Most are familiar with the character Eeyore, a friend of Christopher Robins in the Winnie the Pooh Tales. He is negative about everything.
“Bad things always happen to me.”
“My tail fell off again.”
We all suffer sometimes from bouts of the Eeyore complex. I myself have been an Eeyore in my past, concentrating always on the negative unable to see that I make my own misery. I have trapped myself with thoughts that nothing good ever happens to me.
I’ve also spent an enormous amount of time, money, and energy wondering:
Why I was born into such a destructive family that I am a multiple?
Why am I paying for my therapy when it wasn’t my fault that I became ill?
Why should I work hard to conquer my past?
I don’t have a tail, but I have had parts fall off because of the abuse I endured as a child.
The feeling of completeness
My sense of being safe.
My trust in other human beings.
My ability to form romantic relationships.
Eventually, my sour outlook on my life cost me over seven years of my life I will never regain.
You see, Before living in a long-term psychiatric facility, I had freedom, and I lived well when compared to many people. I had my own apartment with nice furnishings and plenty of money to pay my bills plus some. However, I began to abuse my prescription medications to escape the emotions and flashbacks that haunted me after I lost my therapist Paula over bankruptcy. I felt the world owed me and that I was impotent to change my life or to live it for that matter.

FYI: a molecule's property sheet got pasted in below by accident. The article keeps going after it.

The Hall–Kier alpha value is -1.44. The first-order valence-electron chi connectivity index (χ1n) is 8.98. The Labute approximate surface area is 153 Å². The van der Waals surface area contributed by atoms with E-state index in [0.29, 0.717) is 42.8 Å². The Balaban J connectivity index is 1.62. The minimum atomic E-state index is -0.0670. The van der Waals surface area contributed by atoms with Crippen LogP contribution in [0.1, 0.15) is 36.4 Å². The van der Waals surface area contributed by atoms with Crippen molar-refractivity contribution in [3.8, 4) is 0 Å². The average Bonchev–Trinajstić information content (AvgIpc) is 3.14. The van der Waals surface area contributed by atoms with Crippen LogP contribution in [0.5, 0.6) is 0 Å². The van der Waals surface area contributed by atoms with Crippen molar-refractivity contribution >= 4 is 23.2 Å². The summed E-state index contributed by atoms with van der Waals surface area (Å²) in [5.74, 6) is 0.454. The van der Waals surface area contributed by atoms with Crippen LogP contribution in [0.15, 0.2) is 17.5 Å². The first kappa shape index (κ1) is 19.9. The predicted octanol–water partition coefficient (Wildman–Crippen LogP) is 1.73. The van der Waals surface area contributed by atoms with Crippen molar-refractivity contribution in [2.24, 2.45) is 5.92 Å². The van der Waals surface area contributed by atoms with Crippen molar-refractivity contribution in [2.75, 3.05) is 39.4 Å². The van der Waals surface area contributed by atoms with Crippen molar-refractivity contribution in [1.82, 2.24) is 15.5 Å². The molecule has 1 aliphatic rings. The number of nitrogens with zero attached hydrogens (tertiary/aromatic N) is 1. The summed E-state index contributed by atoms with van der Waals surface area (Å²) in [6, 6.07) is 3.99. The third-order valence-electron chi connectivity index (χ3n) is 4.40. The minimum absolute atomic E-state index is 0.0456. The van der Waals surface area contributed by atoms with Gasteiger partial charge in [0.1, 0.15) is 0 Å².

In effect, I had imprisoned myself because I was too afraid to face my past and fight hard to conquer it. The result was that I entered a long-term psychiatric facility.
I had let the bastards from my childhood win.
I understand. After growing up in an abusive family, it is hard to see in adulthood the good things in life. I lived in victim mode for so long that I made it my identity and thus became negative about my life. However, there was hope for me, and the fact that I am writing this piece is proof of that.
During my confinement to the inpatient ward for over seven years, I was living like an Eeyore there too as a way of life. I got up each morning wondering why I was there and feeling so trapped I couldn’t see my way out of the situation I was in. Then one morning I awoke to the fact that I did not want to be a prisoner any longer. I wanted to leave my safe hide away and try my best to build a life and writing career in the real world in the final decades of my life.
Finally, I left that facility and moved back into the real world feeling empowered and wanting to spread the fact that there is life after childhood trauma. There is life although you live with the diagnosis of a severe mental health disorder such as dissociative identity disorder.
As an Eeyore, I hated my life but now I live in each day as they come and try to concentrate on the good things going on all around me.
The beauty of a sunrise.
The cuteness of a newborn babe.
The warm comfort of a good friend.
The stars at night.
Having you guys read my blog. (You may never know just how much that means to me.)
Life is full of decisions and we make our own success or prison bars. Changing stinking thinking into gratitude and empowerment breaks the chains our traumatizers placed around us and offers a life of empowerment in their stead.
I have much to be grateful for therefore I choose to have an attitude of gratitude. I refuse to believe that I am a broken woman. I refuse not to fight. I will never, ever allow the bastards who harmed me in my past win again.
I chose not to be an Eeyore.
“Stop giving people the power to steal your peace. It belongs to you and no one should be able to run away with it.” ~ A. Elle
“You do have a story inside you; it lies articulate and waiting to be written behind your silence and your suffering.” ~ Anne Rice